Calling Gloria Nelligan’s actions torture and brutal, Schenectady County Court Judge Karen Drago on Friday sentenced Nelligan to the maximum allowed for the killing of her grandson — 25 years to life in prison.
Nelligan was sentenced after the judge heard statements from both the defense and prosecutor, as well as two Nelligan family members and Nelligan herself.
Nelligan, 43, was convicted Oct. 1 of second-degree murder and first-degree manslaughter in the beating death of 8-year-old Sha’hiim Nelligan.
Nelligan, who chose a bench trial over a jury trial, was found guilty by Drago. In her sentencing statement, the judge referred to much of the evidence presented in the case and emotional testimony from Nelligan’s daughters, as well as medical testimony that showed the extent of Sha’hiim’s suffering.
“No amount of justice can be dispensed to address the brutality that Sha’hiim suffered at the hands of you, Ms. Nelligan,” Drago told the defendant.
Drago handed down the sentence in a courtroom packed with family, friends and court personnel. Nelligan appeared to give no reaction after Drago imposed sentence. Her daughter — Sha’hiim’s mother, Keila Nelligan — broke into sobs.
Nelligan was found guilty of beating the boy nearly continuously, hitting him at minimum dozens and even hundreds of times, so his bruises ran together. She then failed to get him help until it was too late.
Prosecutor Christina Tremante-Pelham sought the maximum sentence allowed. Nelligan’s attorney, Mark Caruso, asked for the minimum or close to the minimum of 15 years to life.
Nelligan, who had custody of her grandson, gave her own statement through Caruso, who read a lengthy, handwritten letter from his client to the court. In the statement, Nelligan wove in verses from the Bible between her own statements about her case.
“I was there. I know what I saw. I know what I heard,” Nelligan wrote. “I know what I am and am not responsible for.”
She also appeared to criticize the prosecutor and the media. She wrote she constantly thinks about the “ifs,” but she said that won’t change the outcome.
In addition to Sha’hiim, she also cared for her own three youngest children, ages 10, 13 and 16 at the time. All three of those daughters testified at the trial.
Speaking on behalf of Sha’hiim was his uncle and mother — Nelligan’s oldest children. Sha’hiim’s mother was emotional throughout her statement.
“I don’t hate her, even though that’s the reaction people expect from me,” Keila Nelligan told the court. “I want the court to know that I love her, but I love my son more. Forgiveness is going to take some time.”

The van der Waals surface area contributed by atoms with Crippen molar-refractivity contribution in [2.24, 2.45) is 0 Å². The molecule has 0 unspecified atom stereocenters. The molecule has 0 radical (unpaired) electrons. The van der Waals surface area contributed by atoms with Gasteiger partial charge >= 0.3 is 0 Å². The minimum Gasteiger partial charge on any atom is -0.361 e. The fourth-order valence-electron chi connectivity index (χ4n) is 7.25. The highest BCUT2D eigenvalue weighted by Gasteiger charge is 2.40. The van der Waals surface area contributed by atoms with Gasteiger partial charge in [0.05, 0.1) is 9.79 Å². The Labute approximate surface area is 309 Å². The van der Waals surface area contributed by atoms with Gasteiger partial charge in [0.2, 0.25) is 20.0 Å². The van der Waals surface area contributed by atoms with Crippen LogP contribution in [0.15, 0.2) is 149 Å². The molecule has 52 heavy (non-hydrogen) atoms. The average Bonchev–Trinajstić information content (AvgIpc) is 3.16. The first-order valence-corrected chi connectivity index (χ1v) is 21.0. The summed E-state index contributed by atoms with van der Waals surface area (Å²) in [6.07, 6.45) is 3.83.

Sha’hiim’s uncle, DC Dunkel, who took in Nelligan’s three youngest children, said his mother is not the woman portrayed.
Prosecutors argued at trial Gloria Nelligan beat her grandson so badly that swelling caused his heart to stop. Prosecutors also cited testimony from medical professionals that had Nelligan responded to Sha’hiim’s cries for help that morning, he likely would have survived.
Nelligan has contended the boy hit his head on the bathtub on the morning he died, Feb. 23. She said he was acting out and hurting himself in the days leading to his death. But she also admitted to striking Sha’hiim, though only a limited number of times.
The beating, prosecutors alleged, was over a pack of gum Sha’hiim had stolen from a store Feb. 19. Nelligan made Sha’hiim return to the store that day to apologize. She then made him write multiple essays. It wasn’t until Feb. 22 that the beatings began, prosecutors alleged.
Prosecutor Tremante-Pelham recounted evidence and testimony from the trial about the beatings Sha’hiim suffered in front of the other children.
Nelligan’s actions, Tremante-Pelham said, showed she didn’t care about Sha’hiim.
“If she cared about him, she would have stopped beating him,” Tremante-Pelham told Drago. “If she cared about him, she would have given him the help he needed at the time he was still alive.”
Sha’hiim wasn’t so much a grandson to Nelligan as a burden, Tremante-Pelham argued.
“His life was about paying for being that burden,” she said.
“There are no mitigating factors in this case that warrant less than [the maximum sentence],” Tremante-Pelham said.
But defense attorney Caruso argued that there were. He said his client has always conveyed to him regret about the days in question, as well as remorse for what happened to Sha’hiim.
He said Nelligan was trying to be a good parent, taking Sha’hiim back to the store to apologize and pay for the gum he had stolen. Caruso said he doesn’t know how the incident ended up going horribly wrong.
Caruso also cited letters from others attesting to the good Nelligan has done. He read portions of a letter written by one of Nelligan’s daughters, who argued her mother didn’t plan for what happened to happen and that she doesn’t feel her mother deserves life in prison.
Regarding the three daughters who lived with Nelligan, prosecutors Friday consented to lifting an order of protection that barred Nelligan from having contact with them. The only time she’s seen them since Sha’hiim’s death was at the trial, when the girls testified.
Drago, in her comments, said she does not believe for a moment that what happened was because of a stolen pack of gum, but showed “deep seated contempt” for the boy.
She noted Nelligan’s dismissal of Sha’hiim’s cries and her “mocking” the boy not 12 hours after his death as she spoke with investigators.
It also showed in her refusal to take responsibility for her “far more grievous” actions, Drago said.
“I just find it very ironic that you would hold Sha’hiim to such a high standard and that you will not even hold yourself to that same standard,” Drago told Nelligan.